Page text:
“And when it was day (this is verse 12), certain of the Jews banded together, and bound themselves under a curse, saying that they would neither eat nor drink till they had killed Paul. (It’s too bad these fellows died of starvation later on. But it’s not recorded in Scripture, of course. I can imagine them doing that). And they were more than forty which had made this conspiracy. And they came to the chief priests and elders, and said, We have bound ourselves under a great curse, that we will eat nothing until we have slain Paul. (You know you cannot do anything when the Lord stands behind one of his servants. You can use all of the instrumentality of human warfare, but it will not succeed). Now therefore ye with the council signify to the chief captain that he bring him down unto you to morrow, as though ye would enquire something more perfectly concerning him: and we, if every he become near, are ready to kill him. And when Paul’s sister’s son (Isn’t that interesting, Paul’s sister’s son? Paul had a little nephew. It’s just a little boy, happened to be standing in the right place, these accidents of divine providence. The little boy happened to be standing nearby), Paul’s sister’s son heard of their lying in wait, he went and entered into the castle, and told Paul. Then Paul called one of the centurions unto him, and said, Bring this young man unto the chief captain: for he hath a certain thing to tell him. So he took him, and brought him to the chief captain (Mind you this young fellow. How old he was, I’m not sure, but relatively young. Here he gets to appear before the chief captain), and he said, Paul the prisoner called me unto him, and prayed me to bring this young man unto him, who hath something to say unto thee. Then the chief captain took him by the hand, and went with him aside privately (I would imagine that by taking him by the hand that would indicate he was just a little lad), and said, What is that thou hast to tell me? And he said, The Jews have agreed to desire thee that thou wouldest bring down Paul to morrow into the council, as though they would enquire somewhat of him more perfectly. But do not thou yield unto them: for there lie in wait for him of them more than forty men, which have bound themselves with an oath, that they will neither eat nor drink till they have killed him: and now are they ready, looking for a promise from Thee. So the chief captain then let the young man depart, and charged him, See thou tell no man that thou hast shewed these things to me. And he called unto him two centurions, saying, Make ready two hundred soldiers to go to Caesarea, and horsemen threescore and ten, and spearmen two hundred, at the third hour of the night; And provide them beasts, that they may set Paul on, and bring him safe unto Felix the governor. And he wrote a letter after this manner.”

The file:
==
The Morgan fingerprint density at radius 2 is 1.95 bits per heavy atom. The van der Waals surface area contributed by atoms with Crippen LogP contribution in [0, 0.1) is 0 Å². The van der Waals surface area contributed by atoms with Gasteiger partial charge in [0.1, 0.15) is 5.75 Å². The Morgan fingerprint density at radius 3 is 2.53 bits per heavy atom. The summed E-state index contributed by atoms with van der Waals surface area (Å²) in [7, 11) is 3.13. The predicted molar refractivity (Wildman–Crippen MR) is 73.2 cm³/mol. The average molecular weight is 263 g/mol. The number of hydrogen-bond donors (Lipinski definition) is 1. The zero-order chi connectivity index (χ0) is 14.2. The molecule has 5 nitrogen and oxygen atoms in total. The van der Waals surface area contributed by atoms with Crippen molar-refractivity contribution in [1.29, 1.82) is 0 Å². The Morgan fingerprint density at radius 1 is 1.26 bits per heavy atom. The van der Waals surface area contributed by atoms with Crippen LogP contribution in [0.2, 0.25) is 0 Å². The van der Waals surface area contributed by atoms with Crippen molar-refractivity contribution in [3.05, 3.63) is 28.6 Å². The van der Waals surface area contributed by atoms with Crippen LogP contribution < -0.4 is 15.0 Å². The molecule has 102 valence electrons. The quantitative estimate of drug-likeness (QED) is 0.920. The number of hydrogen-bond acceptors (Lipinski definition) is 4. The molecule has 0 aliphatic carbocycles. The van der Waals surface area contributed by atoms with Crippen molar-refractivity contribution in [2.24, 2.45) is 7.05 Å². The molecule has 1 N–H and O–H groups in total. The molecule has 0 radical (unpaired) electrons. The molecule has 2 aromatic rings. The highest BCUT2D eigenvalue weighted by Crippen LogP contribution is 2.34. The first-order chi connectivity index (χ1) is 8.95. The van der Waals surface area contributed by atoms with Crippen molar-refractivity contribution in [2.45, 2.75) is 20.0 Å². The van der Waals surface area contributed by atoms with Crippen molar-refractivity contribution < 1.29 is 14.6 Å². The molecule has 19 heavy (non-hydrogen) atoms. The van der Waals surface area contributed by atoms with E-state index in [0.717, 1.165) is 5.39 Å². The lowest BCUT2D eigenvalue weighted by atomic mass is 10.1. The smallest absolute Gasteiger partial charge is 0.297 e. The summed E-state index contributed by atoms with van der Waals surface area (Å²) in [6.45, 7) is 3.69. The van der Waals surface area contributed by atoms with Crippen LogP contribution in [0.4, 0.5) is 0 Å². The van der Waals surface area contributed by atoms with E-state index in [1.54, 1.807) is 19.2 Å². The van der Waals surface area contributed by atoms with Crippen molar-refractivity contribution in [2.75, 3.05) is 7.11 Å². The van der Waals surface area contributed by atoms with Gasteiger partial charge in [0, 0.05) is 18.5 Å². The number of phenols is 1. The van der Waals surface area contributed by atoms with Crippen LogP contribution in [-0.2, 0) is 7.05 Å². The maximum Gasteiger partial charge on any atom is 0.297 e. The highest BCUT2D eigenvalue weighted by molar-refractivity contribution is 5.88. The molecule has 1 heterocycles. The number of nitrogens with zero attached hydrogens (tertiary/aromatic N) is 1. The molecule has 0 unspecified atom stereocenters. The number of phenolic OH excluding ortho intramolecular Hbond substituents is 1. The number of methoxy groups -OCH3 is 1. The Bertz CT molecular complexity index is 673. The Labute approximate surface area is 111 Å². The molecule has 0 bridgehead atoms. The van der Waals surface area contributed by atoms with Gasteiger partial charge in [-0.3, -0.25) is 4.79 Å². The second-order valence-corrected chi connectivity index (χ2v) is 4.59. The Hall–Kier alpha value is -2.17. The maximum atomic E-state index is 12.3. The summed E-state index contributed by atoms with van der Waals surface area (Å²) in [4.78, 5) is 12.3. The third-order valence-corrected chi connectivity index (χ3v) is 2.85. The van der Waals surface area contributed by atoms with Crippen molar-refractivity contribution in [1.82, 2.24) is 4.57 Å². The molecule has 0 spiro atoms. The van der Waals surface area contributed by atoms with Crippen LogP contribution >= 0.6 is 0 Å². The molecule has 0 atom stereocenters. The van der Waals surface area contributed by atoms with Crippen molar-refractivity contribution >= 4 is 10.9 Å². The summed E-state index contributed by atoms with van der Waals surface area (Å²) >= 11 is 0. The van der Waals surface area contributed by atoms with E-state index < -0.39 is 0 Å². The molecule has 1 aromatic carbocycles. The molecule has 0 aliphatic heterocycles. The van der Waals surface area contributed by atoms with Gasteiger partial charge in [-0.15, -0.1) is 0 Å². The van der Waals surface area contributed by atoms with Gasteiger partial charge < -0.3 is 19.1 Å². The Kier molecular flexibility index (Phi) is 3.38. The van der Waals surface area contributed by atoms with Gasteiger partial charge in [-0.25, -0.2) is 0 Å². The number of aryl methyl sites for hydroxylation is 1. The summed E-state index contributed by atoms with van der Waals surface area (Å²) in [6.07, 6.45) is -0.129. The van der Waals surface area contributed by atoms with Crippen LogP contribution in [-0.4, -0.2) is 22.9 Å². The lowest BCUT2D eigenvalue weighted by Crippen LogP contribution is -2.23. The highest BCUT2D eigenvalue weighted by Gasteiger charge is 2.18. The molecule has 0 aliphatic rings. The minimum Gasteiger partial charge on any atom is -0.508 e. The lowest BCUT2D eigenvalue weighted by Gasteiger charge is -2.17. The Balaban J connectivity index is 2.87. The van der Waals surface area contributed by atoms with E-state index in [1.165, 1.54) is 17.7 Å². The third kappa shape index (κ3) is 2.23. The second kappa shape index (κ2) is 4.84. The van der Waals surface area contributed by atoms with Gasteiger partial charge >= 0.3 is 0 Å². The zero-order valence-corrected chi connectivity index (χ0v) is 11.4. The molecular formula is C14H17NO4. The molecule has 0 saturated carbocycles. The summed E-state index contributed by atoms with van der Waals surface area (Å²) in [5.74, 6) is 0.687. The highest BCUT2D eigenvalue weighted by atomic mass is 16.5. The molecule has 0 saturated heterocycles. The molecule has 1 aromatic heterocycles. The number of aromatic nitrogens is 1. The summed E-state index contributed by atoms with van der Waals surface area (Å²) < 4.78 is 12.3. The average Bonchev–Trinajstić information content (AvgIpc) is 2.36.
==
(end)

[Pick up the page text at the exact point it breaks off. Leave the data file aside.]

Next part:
We’ll save that for the next time. Well, I’ll begin by saying that what we have here is a beautiful illustration of diving providence. And one can see it here. For unbelievers, everything that happens to unbelievers is within the providence of God too. Jerusalem is weighed in the balances and found wanting. The theocracy which had denied the Lord Jesus Christ and in denying him had denied themselves. And now in this, one of the last opportunities is denying the teaching the apostle preaches. Soon 70 AD will come and the theocracy will perish with the Romans. There is no hope for any man who rejects the love of Jesus Christ. And then, of course, for believers there is the providential presence of the overruling Lord. What G. Campbell Morgan used to call the “supernaturalism of the natural.” That little boy in the right place at the right time because God had put him there.

You know there is a story. I think I’ve told it on the theology tapes I’m sure in connection with the doctrine of providence. But I remember this very well. It happened in Dallas Seminary Chapel many years ago. In fact, it was in 1950. So that’s thirty-three years ago. There was a man by the name of Tom Olsen who used to write tracts. He was a business man for some time and then a well known preacher and an excellent preacher and noted particularly for the vast amounts of Scripture that he had memorized. And he gave his message with a lot of authority too. He was the imposing figure, a tall, strong looking man. And he spoke in chapel at the seminary one day. And I’ve forgotten the general thrust of his message. I remember it was a lot of Scripture. But I remember one story that he told. He wondered, he said, what would ever happen to him if he would be held up by a robber or a thief. And finally he said he was held up by four men. He said one held a pistol against his heart, another shined a flashlight into his face, another searched his pockets and a fourth stood guard. He said the man who was searching his pockets came across a little book and said, “What’s this?” And Mr. Olsen said, “It’s the Bible.” And he said the man dropped the Bible and all four of them ran. [Laughter] And…